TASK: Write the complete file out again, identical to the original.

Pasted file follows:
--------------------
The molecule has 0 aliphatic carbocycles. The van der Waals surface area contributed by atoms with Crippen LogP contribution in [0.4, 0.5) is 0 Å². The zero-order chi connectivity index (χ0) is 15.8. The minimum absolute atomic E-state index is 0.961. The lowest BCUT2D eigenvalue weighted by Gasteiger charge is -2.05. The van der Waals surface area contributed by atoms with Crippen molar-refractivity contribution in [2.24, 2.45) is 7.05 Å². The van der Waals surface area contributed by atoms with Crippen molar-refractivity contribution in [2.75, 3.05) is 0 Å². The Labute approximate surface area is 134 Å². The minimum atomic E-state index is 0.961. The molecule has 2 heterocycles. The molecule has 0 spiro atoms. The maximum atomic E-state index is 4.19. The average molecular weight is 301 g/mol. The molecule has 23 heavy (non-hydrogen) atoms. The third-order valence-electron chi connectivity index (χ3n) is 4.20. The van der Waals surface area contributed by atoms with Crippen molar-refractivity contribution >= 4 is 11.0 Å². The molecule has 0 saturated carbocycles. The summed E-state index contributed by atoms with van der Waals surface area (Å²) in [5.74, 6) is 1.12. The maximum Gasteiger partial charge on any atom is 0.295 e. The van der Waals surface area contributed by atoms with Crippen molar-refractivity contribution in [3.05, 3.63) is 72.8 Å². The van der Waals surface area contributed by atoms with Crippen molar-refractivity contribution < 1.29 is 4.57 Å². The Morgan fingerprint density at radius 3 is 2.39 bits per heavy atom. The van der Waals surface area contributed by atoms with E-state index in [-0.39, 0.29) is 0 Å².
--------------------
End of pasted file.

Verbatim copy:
The molecule has 0 aliphatic carbocycles. The van der Waals surface area contributed by atoms with Crippen LogP contribution in [0.4, 0.5) is 0 Å². The zero-order chi connectivity index (χ0) is 15.8. The minimum absolute atomic E-state index is 0.961. The lowest BCUT2D eigenvalue weighted by Gasteiger charge is -2.05. The van der Waals surface area contributed by atoms with Crippen molar-refractivity contribution in [2.24, 2.45) is 7.05 Å². The van der Waals surface area contributed by atoms with Crippen molar-refractivity contribution in [2.75, 3.05) is 0 Å². The Labute approximate surface area is 134 Å². The minimum atomic E-state index is 0.961. The molecule has 2 heterocycles. The molecule has 0 spiro atoms. The maximum atomic E-state index is 4.19. The average molecular weight is 301 g/mol. The molecule has 23 heavy (non-hydrogen) atoms. The third-order valence-electron chi connectivity index (χ3n) is 4.20. The van der Waals surface area contributed by atoms with Crippen molar-refractivity contribution >= 4 is 11.0 Å². The molecule has 0 saturated carbocycles. The summed E-state index contributed by atoms with van der Waals surface area (Å²) in [5.74, 6) is 1.12. The maximum Gasteiger partial charge on any atom is 0.295 e. The van der Waals surface area contributed by atoms with Crippen molar-refractivity contribution in [3.05, 3.63) is 72.8 Å². The van der Waals surface area contributed by atoms with Crippen molar-refractivity contribution < 1.29 is 4.57 Å². The Morgan fingerprint density at radius 3 is 2.39 bits per heavy atom. The van der Waals surface area contributed by atoms with E-state index in [-0.39, 0.29) is 0 Å².